Sox believe long-term payoff worth starting Stewart

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Sox believe long-term payoff worth starting Stewart

In the big picture, the White Sox may be better off because Zach Stewart started on Monday against the Cubs. The 25-year-old righty acquired from Toronto in last year's Edwin Jackson trade was given the start in the first game of the BP Crosstown Cup's second leg in an effort to give Chris Sale and Jake Peavy extra rest.

"We've basically had Peavy and Sale on a college schedule, pitching once every six days, once every seven days on occasion," general manager Kenny Williams explained prior to the game. "The reason why Stewart's pitching tonight, for instance, is so we can continue that and we're not taxing them."

Peavy and Sale have kept the White Sox rotation afloat for most of the season, with Jose Quintana and Gavin Floyd contributing spurts of success. Keeping the former pair fresh is a top priority, hence the decision to push both starters back.

But the short-term outcome of the decision came back to bite the Sox. Stewart gave up four homers in 5 23 innings as the White Sox lost 12-3 to the Cubs, although the Sox bullpen was responsible for half of those runs crossing the plate. The loss was the ninth the Sox have suffered in their last 13 games.

With winds gusting to 41 miles per hour during the game, Stewart had trouble keeping the ball in the park. That's been a problem for him all season, as he's allowed 10 home runs in 30 innings.

Stewart has made spot starts in the past, so he refused to use the short preparation time as a reason for his struggles.

"I've done it before. It's nothing that should have phased me too much or anything," Stewart said. "A few opportunities came about and I didn't make the pitch. They did what they were supposed to do with it."

Stewart was booed off the field, and plenty of fans took to twitter to not-so-subtly state their belief the righty should be shipped off to Triple-A. Ventura said after the game the Sox would take a look at their available pitchers tomorrow and discuss any potential roster moves then. But it may be worth noting Dylan Axelrod, who's posted a 3.18 ERA with Charlotte, made his last start June 14 and is fully rested.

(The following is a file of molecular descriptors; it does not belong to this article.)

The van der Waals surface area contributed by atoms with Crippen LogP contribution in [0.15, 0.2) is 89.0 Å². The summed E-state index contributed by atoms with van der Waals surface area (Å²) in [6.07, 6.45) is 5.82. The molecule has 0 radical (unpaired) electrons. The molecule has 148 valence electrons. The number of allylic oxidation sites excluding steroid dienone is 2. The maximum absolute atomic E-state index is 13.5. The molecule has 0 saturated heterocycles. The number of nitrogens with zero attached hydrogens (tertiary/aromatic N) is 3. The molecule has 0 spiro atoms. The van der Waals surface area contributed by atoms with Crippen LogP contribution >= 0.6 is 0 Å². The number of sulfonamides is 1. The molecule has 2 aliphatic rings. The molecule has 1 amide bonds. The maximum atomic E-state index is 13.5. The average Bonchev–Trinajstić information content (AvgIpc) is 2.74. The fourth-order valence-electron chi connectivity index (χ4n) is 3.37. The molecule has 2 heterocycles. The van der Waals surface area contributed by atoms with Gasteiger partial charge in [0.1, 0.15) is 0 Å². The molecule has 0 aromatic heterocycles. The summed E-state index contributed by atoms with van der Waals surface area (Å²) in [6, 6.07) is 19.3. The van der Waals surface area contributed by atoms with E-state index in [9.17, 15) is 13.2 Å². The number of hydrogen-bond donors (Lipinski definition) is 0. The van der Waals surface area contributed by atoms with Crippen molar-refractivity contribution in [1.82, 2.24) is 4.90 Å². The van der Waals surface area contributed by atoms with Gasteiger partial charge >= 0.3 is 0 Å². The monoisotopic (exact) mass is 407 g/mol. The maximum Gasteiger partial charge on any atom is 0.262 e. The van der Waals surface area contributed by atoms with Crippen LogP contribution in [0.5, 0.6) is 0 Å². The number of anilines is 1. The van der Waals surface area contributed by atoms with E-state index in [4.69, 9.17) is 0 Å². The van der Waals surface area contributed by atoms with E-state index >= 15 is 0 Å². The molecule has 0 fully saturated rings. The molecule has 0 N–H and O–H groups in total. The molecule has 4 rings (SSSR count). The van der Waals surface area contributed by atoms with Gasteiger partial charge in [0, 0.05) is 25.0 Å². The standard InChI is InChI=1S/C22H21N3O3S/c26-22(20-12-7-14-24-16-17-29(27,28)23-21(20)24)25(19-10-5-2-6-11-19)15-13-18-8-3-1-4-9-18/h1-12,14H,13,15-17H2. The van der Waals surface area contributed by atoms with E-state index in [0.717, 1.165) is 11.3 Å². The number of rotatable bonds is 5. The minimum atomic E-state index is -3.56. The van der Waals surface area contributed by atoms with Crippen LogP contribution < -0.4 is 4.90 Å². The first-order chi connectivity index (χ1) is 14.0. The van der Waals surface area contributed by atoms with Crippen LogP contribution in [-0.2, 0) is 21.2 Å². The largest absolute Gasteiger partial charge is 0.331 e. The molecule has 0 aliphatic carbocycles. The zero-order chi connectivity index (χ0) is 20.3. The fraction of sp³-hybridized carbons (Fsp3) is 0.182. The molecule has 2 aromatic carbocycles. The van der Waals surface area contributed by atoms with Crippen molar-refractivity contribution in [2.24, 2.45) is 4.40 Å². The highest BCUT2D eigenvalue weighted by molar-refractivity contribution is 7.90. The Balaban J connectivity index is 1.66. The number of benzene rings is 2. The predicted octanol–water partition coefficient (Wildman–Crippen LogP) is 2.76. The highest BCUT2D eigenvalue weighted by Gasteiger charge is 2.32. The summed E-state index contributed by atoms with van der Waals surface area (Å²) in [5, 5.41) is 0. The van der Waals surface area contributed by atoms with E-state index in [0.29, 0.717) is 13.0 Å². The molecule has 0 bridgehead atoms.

One game of 162 is just a small blip on the White Sox 2012 radar. And while getting throttled by the team with the worst record in baseball certainly won't leave a good taste in anyone's mouth, it was much easier for Ventura and the Sox to stomach when looking long-term.

"That was the plan, anyway," Ventura said of getting Peavy and Sale more rest. "We weren't planning on John Danks not being able to make this start. But things happen as far as some guys being available, some guys aren't, you just gotta make it through.

"The goal is all the way through the year, keeping them as strong as they can be all the way through the year."

Mark Buehrle 'floored' White Sox will retire his number

Mark Buehrle 'floored' White Sox will retire his number

GLENDALE, Ariz. — He's a little nervous now that he has a speech to make, but Mark Buehrle is enjoying life and has no regrets about retiring from baseball.

Addressing the media for the first time since his final game on Oct. 4, 2015, Buehrle said Friday he's right where he wants to be — at home with his family. Buehrle determined 3-4 years ago he would retire after his contract expired to spend more time with his wife and kids. The pitcher, who will have his number 56 retired by the White Sox on June 24, said he didn't announce his decision to step away because he hoped to do so with much fanfare.

"I knew I was done, that I didn't have the drive any more," Buehrle said on a conference call. "I think a big part of it was missing the family, they weren't up in Toronto the whole season and I think that just kind of drained on me. The reason I didn't say anything — I didn't want all the attention. I've always told people I was a young guy that came into the big leagues unknown. Kind of snuck into the big leagues and I wanted to kind of sneak my way out. That's why I haven't said anything, I haven't talked to anybody, I just kind of let it go. Hopefully one day it was just kind of got forgotten and five years down the road, ‘Where's that Buehrle guy? Is he still around?'"